pp-0913heartNewsflash! A recent Centers for Disease Control and Prevention report indicates that hundreds of thousands of people could be saved from heart disease if they just made simple lifestyle changes.

Oh, wait … did I say it was a newsflash? Actually, it’s the same thing that PETA has been saying for more than three decades. Hmm. Well the “news” made USA Today and other popular papers. Reporters are telling people that “commonsense measures,” such as eating healthy, exercising, and quitting smoking, could slash the number of cardiovascular fatalities in America each year by 25 percent.

Well, hey, I guess you can’t repeat potentially lifesaving tips too often. You never know when it will be the day that someone is willing to listen.

And there are some “new” headlines, I suppose. Heart disease deaths are on the decline in the U.S.—even though they’re still way higher than they should be. The news that more consumers than ever are investigating healthy vegan eating has to be more than a coincidence, I’d imagine.

If it were a race, I might put my money on the molasses, but it’s still a start. Seriously, we can do better.

It’s pretty easy to prevent heart disease—even if you live in a southern state, where people seem to be more susceptible to heart disease. I, for one, live in Sarasota, Florida, but I’m not all that worried about heart disease because I’ve been vegan for more than 20 years.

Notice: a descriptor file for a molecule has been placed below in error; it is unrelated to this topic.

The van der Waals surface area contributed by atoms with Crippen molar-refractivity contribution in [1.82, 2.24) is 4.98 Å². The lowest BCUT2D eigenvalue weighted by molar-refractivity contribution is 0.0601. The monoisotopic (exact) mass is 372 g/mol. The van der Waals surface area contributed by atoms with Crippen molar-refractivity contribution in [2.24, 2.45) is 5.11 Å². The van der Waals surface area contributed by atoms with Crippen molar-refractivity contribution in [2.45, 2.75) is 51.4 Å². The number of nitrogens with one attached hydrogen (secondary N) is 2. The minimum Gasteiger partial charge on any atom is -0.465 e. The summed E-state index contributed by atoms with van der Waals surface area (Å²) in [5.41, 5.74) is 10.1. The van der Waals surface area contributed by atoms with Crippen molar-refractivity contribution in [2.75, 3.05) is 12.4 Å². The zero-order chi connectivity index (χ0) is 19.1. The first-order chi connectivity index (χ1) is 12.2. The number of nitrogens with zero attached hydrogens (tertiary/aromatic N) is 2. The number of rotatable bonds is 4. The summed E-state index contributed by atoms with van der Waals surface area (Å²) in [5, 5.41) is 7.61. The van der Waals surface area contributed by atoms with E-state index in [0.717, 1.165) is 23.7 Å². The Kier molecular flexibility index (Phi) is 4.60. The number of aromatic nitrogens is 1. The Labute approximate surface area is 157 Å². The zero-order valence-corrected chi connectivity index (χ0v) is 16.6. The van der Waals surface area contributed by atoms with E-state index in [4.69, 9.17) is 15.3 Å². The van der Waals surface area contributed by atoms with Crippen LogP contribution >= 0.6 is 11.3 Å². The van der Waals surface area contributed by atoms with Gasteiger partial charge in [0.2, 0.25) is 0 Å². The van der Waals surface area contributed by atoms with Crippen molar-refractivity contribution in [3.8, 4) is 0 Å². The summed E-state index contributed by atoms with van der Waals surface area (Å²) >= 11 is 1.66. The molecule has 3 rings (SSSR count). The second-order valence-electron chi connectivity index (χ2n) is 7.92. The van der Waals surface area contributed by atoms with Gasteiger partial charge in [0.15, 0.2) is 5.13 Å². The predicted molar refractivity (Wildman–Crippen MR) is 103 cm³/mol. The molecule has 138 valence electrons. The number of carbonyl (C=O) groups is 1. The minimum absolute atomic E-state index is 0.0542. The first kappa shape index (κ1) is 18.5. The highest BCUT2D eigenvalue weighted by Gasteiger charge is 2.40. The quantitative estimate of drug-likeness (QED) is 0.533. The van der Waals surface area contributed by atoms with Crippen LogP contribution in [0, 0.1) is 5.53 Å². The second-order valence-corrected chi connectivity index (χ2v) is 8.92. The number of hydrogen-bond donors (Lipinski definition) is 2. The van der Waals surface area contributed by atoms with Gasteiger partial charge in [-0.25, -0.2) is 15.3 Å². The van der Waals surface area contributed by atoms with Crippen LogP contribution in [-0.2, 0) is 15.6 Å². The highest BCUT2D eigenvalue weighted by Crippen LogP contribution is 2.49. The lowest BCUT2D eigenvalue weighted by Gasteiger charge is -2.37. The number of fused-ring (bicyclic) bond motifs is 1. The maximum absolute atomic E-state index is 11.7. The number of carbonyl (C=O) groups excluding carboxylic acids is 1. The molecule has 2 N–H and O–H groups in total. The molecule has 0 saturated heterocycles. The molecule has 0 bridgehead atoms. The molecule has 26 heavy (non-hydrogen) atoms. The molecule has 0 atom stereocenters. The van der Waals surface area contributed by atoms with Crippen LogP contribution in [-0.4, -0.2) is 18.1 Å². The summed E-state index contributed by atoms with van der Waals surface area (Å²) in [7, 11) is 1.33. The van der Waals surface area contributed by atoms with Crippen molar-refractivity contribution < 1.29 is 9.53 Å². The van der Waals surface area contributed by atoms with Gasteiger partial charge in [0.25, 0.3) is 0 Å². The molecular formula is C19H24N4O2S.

Vegans are virtually “heart-attack proof,” according to Dr. Caldwell Esselstyn, the author of Prevent and Reverse Heart Disease: The Revolutionary, Scientifically Proven, Nutrition-Based Cure. People who regularly eat plant-based meals have 2.5 times fewer cardiac events, including heart attacks, strokes, bypass surgery, and angioplasty.

So why haven’t more people taken this info to heart and switched to a tasty plant-based diet?

Beats me. And I’m not the only one who’s a bit baffled. Dr. Charles Attwood has pointed out that if people were being run down by trucks at the same rate that they’re dying from heart attacks induced by unhealthy, animal-based foods, drastic steps would have been taken.

Fortunately, we don’t need to take drastic steps to prevent (or reverse) heart disease—just those commonsense measures. Here’s a little checklist in case you forgot:

  • Eat fruit, veggies, beans, nuts, whole grains, and other vegan foods.
  • Ditch meat, eggs, and dairy products.
  • Don’t smoke.
  • Exercise.

It’s not rocket science—it’s common sense. My bill is in the mail.

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